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Scott Cheshire on Plotless Novels

Electric Literature has a lengthy piece by Scott Cheshire on “plotless novels” that a lot of Three Percent readers would probably appreciate. Especially Max Frisch fans. The article is worth reading in its entirety, and excerpting it doesn’t do it justice, but here are a few paragraphs to draw you in:

Sort of how space travel well beyond the stratosphere is still determined by our limits within it, Poetics set the rules novelists play against. For modern readers, the beginning, the middle, the end of a story no longer need be in that order, or even look familiar—but they are there. Telos, “the end,” meaning, remains central. It’s the way toward meaning, and the place of meaning, for writer, reader, and character. Lately, I’ve been giving lots of thought to why, in recent years, a particular kind of novel, what I think of as the “not knowing” novel, so resonates with me. Why am I attracted? Why are others palpably not? And why, it seems, are these novels attracted to me? People keep pressing them into my hands. Just a few months ago I was given by a friend, insistently, Jenny Offill’s Dept. of Speculation, because I simply had to read it, and I would absolutely love it, etc. My friend was right. Lots of white space, no clear “plot,” it read like a narrator thinking out loud, unaware I could hear every word. The reading experience was intimate, felt almost invasive on my part, like eavesdropping. It also felt familiar. I mean this as compliment. It sort of looked like Elizabeth Hardwick’s Sleepless Nights (also recommended by a friend), and reminded me, in parts, of Shelia Heti’s How Should a Person Be? Most of all, it brought to mind one of my favorite books: Montauk by Max Frisch. All of these books are intimate, and share a near shapeless close-to-the-bone rawness you don’t find very often in novels. But they also read like writers in search of self-knowledge, in search of meaning. They are books that do not yet “know.” [. . .]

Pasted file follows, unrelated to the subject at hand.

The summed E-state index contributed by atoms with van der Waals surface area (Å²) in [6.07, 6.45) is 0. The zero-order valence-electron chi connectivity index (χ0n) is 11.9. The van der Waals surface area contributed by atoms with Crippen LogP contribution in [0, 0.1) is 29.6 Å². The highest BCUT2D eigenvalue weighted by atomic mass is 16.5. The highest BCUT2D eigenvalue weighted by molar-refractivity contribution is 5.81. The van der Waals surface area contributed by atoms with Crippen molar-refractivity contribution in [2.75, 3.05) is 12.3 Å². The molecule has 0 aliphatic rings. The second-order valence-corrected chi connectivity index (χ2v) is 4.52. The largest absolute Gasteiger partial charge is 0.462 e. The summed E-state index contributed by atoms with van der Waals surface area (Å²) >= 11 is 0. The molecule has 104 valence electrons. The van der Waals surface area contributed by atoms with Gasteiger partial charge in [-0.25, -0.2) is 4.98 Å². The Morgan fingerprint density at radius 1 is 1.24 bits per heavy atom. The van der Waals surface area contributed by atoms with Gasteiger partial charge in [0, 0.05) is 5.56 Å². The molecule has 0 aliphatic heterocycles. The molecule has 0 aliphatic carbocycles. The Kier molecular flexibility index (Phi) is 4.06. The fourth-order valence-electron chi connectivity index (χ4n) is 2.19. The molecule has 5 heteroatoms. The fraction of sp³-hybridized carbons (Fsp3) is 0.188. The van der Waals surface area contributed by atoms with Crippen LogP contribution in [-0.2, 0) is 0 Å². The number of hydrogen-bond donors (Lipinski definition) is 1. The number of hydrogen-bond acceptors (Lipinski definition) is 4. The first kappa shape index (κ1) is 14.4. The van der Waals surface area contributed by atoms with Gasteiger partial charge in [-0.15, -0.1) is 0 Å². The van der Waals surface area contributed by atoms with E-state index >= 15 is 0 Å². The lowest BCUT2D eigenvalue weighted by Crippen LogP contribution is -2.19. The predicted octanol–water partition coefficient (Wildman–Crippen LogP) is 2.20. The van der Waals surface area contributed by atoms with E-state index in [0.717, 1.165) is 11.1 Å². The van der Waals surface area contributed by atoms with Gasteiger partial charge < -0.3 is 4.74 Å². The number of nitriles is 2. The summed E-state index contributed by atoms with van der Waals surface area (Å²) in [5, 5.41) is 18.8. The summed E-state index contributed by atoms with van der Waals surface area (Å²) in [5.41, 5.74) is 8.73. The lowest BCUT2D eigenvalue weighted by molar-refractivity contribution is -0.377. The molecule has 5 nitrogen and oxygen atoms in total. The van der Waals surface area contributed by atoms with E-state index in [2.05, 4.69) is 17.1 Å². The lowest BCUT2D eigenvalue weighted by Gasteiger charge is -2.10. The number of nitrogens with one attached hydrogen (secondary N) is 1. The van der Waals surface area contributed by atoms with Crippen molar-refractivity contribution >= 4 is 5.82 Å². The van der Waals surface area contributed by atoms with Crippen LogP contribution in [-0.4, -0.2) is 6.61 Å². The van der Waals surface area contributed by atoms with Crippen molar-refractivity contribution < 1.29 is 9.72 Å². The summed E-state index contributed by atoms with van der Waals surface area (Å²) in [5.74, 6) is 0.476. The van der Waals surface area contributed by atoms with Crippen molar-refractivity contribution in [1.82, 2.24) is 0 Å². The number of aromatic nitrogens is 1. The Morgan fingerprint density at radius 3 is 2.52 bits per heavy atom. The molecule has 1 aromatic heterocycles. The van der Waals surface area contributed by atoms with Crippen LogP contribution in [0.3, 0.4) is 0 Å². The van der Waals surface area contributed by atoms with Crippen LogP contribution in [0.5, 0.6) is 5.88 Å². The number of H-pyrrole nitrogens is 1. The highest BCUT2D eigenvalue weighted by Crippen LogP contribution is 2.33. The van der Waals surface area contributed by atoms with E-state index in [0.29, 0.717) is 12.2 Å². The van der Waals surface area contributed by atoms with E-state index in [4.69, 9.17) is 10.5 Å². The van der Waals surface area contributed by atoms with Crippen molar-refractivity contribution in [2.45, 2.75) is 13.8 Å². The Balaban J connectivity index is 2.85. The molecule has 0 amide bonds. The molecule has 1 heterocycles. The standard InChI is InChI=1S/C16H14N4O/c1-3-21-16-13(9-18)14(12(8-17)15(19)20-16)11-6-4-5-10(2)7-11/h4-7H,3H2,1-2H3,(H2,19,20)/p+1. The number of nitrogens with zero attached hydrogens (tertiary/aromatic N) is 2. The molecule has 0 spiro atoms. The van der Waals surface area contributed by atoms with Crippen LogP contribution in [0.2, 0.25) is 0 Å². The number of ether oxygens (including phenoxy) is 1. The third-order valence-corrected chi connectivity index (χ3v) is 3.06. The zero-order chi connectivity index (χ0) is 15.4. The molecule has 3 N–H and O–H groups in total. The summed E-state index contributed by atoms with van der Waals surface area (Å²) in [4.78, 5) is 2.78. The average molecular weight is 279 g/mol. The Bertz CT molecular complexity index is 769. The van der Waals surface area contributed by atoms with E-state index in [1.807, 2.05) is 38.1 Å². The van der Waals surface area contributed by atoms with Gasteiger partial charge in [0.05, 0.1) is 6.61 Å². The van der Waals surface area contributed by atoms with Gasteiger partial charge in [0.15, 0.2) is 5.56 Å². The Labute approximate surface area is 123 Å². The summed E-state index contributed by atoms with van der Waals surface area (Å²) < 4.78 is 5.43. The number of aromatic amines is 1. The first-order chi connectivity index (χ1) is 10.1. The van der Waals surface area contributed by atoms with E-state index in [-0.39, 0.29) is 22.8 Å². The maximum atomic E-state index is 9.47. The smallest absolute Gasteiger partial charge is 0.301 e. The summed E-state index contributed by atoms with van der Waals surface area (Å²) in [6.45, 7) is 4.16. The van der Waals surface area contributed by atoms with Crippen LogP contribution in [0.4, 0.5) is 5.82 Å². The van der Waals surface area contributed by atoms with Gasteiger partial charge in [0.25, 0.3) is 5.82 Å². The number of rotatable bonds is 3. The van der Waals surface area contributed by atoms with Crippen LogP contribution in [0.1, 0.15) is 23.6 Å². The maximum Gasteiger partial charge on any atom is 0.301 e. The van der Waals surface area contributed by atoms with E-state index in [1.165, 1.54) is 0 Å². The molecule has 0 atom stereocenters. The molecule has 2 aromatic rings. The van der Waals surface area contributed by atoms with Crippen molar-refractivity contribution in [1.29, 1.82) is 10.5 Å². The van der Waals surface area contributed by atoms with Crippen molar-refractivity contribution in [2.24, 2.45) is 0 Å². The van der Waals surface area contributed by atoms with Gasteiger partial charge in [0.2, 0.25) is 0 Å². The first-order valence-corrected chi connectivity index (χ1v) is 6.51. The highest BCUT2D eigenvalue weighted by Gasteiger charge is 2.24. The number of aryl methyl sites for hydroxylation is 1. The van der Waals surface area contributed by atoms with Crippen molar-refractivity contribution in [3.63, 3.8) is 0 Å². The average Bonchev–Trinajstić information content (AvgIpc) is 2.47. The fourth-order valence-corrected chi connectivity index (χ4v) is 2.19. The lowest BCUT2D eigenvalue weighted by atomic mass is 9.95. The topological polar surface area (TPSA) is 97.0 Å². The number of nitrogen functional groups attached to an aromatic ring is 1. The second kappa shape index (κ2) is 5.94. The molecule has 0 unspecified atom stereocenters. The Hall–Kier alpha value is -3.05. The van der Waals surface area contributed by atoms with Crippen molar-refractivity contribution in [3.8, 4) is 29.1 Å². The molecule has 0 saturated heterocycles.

Perhaps my attraction toward books that read like a writer “not knowing” comes from my religious fundamentalist rearing, a rebellious response, because it seems the longer I am away from the church—this also being a significant difference, I was raised in family of Jehovah’s Witnesses—for over twenty years now, the more radical becomes my taste in books. I do know the first time I encountered a writer poking up his head, out of the text, not because he “knew” (the essence of meta-fiction, really) but because he did not: it was thrilling. It was Kurt Vonnegut, in Slaughterhouse-Five, calling out, but not in name—“That was I. That was me. That was the author of this book”—once again disrupting the wonderfully melancholy contraption of that book’s plot, and sounding like a bewildered ghost trying to find his way home. Apparently, I liked this sort of thing. But why?